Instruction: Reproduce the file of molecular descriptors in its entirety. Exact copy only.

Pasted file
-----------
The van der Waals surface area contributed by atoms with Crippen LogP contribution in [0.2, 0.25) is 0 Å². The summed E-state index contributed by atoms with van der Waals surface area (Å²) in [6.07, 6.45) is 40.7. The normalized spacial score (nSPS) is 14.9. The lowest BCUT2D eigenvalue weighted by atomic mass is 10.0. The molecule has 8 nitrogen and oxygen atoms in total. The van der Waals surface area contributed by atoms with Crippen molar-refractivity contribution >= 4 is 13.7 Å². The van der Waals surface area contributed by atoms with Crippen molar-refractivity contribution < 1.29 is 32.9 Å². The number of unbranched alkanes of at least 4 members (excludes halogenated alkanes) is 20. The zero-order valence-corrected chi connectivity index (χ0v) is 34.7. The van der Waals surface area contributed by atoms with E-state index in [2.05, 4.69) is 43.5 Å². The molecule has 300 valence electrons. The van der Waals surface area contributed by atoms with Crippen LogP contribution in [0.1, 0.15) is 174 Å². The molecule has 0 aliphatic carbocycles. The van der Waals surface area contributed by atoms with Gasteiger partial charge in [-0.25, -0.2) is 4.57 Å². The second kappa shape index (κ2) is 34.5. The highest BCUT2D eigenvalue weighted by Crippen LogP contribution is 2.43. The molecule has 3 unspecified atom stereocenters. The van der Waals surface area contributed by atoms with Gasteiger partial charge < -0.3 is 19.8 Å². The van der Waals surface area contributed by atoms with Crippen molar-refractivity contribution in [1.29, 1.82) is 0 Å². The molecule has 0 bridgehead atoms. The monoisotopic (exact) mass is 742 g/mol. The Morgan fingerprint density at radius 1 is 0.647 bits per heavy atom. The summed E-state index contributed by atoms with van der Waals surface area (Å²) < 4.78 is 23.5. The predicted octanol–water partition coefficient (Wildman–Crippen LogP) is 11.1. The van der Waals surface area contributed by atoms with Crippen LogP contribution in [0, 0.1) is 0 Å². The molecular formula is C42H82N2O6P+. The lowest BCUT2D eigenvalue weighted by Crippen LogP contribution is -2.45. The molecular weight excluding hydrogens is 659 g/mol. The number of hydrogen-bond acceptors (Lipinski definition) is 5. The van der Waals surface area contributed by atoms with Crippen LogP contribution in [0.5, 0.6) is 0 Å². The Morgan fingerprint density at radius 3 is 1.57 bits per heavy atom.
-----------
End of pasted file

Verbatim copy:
The van der Waals surface area contributed by atoms with Crippen LogP contribution in [0.2, 0.25) is 0 Å². The summed E-state index contributed by atoms with van der Waals surface area (Å²) in [6.07, 6.45) is 40.7. The normalized spacial score (nSPS) is 14.9. The lowest BCUT2D eigenvalue weighted by atomic mass is 10.0. The molecule has 8 nitrogen and oxygen atoms in total. The van der Waals surface area contributed by atoms with Crippen molar-refractivity contribution >= 4 is 13.7 Å². The van der Waals surface area contributed by atoms with Crippen molar-refractivity contribution < 1.29 is 32.9 Å². The number of unbranched alkanes of at least 4 members (excludes halogenated alkanes) is 20. The zero-order valence-corrected chi connectivity index (χ0v) is 34.7. The van der Waals surface area contributed by atoms with E-state index in [2.05, 4.69) is 43.5 Å². The molecule has 300 valence electrons. The van der Waals surface area contributed by atoms with Crippen LogP contribution in [0.1, 0.15) is 174 Å². The molecule has 0 aliphatic carbocycles. The van der Waals surface area contributed by atoms with Gasteiger partial charge in [-0.25, -0.2) is 4.57 Å². The second kappa shape index (κ2) is 34.5. The highest BCUT2D eigenvalue weighted by Crippen LogP contribution is 2.43. The molecule has 3 unspecified atom stereocenters. The van der Waals surface area contributed by atoms with Gasteiger partial charge < -0.3 is 19.8 Å². The van der Waals surface area contributed by atoms with Crippen molar-refractivity contribution in [1.29, 1.82) is 0 Å². The molecule has 0 bridgehead atoms. The monoisotopic (exact) mass is 742 g/mol. The Morgan fingerprint density at radius 1 is 0.647 bits per heavy atom. The summed E-state index contributed by atoms with van der Waals surface area (Å²) < 4.78 is 23.5. The predicted octanol–water partition coefficient (Wildman–Crippen LogP) is 11.1. The van der Waals surface area contributed by atoms with Crippen LogP contribution in [0, 0.1) is 0 Å². The molecular formula is C42H82N2O6P+. The lowest BCUT2D eigenvalue weighted by Crippen LogP contribution is -2.45. The molecular weight excluding hydrogens is 659 g/mol. The number of hydrogen-bond acceptors (Lipinski definition) is 5. The van der Waals surface area contributed by atoms with Crippen LogP contribution in [0.5, 0.6) is 0 Å². The Morgan fingerprint density at radius 3 is 1.57 bits per heavy atom.